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Br J Addict. 1990 Sep;85(9):1133-40.

Metyrapone-induced withdrawal symptoms.

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1
Rockfeller University, New York, New York 10021.

Abstract

The metyrapone test is widely used in endocrinological testing to assess the integrity of hypothalamic-pituitary-adrenal axis function; we have used it to study the metabolic basis of addictive disease and opioid dependence. In recent studies, we have observed that metyrapone administration in long-term methadone-maintained patients and in patients undergoing slow dose reduction to drug-free status following chronic treatment may induce a narcotic withdrawal-like syndrome. Although metyrapone is known to produce mild adverse reactions in non-opiate dependent subjects, narcotic withdrawal-like symptoms have not been previously observed or reported. The metyrapone test was administered to 15 former heroin addicts: 10 (8 male, 2 female) in steady-state methadone maintenance therapy (30 to 90 mg/d) and 5 (3 male, 2 female) in the final phase of a slow methadone dose reduction procedure (0 to 10 mg/d). Eight out of 15 methadone maintenance subjects exhibited a narcotic withdrawal-like syndrome ranging from 'moderate' to 'severe' and four additional subjects had 'mild' symptoms, occurring within 1 h after metyrapone administration, and resolving within 2 h of onset. No significant symptoms were seen in 3 methadone maintained subjects nor in any of 9 normal volunteers (7 male, 2 female). The mechanism by which metyrapone induces symptoms resembling narcotic withdrawal in opiate-dependent individuals is unknown but physicians performing this test should be aware of this possible response.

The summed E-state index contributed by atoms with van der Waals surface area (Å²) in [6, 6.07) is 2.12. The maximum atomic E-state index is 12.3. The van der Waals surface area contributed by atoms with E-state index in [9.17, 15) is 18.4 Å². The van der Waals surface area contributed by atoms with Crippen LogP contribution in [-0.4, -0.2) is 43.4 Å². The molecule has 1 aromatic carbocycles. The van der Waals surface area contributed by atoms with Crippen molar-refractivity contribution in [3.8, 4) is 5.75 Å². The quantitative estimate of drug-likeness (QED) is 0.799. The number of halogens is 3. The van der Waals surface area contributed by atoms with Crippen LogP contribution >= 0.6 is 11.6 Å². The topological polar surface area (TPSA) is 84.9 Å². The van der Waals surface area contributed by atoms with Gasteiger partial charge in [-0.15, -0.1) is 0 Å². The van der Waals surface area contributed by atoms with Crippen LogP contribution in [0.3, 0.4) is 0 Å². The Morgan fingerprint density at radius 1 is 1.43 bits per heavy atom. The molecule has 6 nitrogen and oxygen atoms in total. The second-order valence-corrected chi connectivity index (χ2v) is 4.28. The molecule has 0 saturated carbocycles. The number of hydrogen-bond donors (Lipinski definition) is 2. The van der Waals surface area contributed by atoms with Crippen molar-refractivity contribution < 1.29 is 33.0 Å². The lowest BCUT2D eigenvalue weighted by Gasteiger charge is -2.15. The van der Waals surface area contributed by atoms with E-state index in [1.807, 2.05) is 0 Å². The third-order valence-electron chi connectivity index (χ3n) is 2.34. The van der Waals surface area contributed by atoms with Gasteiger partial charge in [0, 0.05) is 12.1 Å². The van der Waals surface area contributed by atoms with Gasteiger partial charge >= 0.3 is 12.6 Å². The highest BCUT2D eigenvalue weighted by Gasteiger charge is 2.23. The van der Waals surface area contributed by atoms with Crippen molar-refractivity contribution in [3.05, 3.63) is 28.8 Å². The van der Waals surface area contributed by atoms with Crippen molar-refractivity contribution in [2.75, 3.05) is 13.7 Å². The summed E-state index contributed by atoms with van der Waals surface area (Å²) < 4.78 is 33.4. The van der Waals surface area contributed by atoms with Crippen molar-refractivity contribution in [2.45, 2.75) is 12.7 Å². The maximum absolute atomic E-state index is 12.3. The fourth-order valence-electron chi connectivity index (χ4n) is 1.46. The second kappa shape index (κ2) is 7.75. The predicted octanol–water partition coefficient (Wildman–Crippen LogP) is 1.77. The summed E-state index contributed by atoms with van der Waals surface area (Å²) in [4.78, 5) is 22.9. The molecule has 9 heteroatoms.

PMID:
2224193
[Indexed for MEDLINE]
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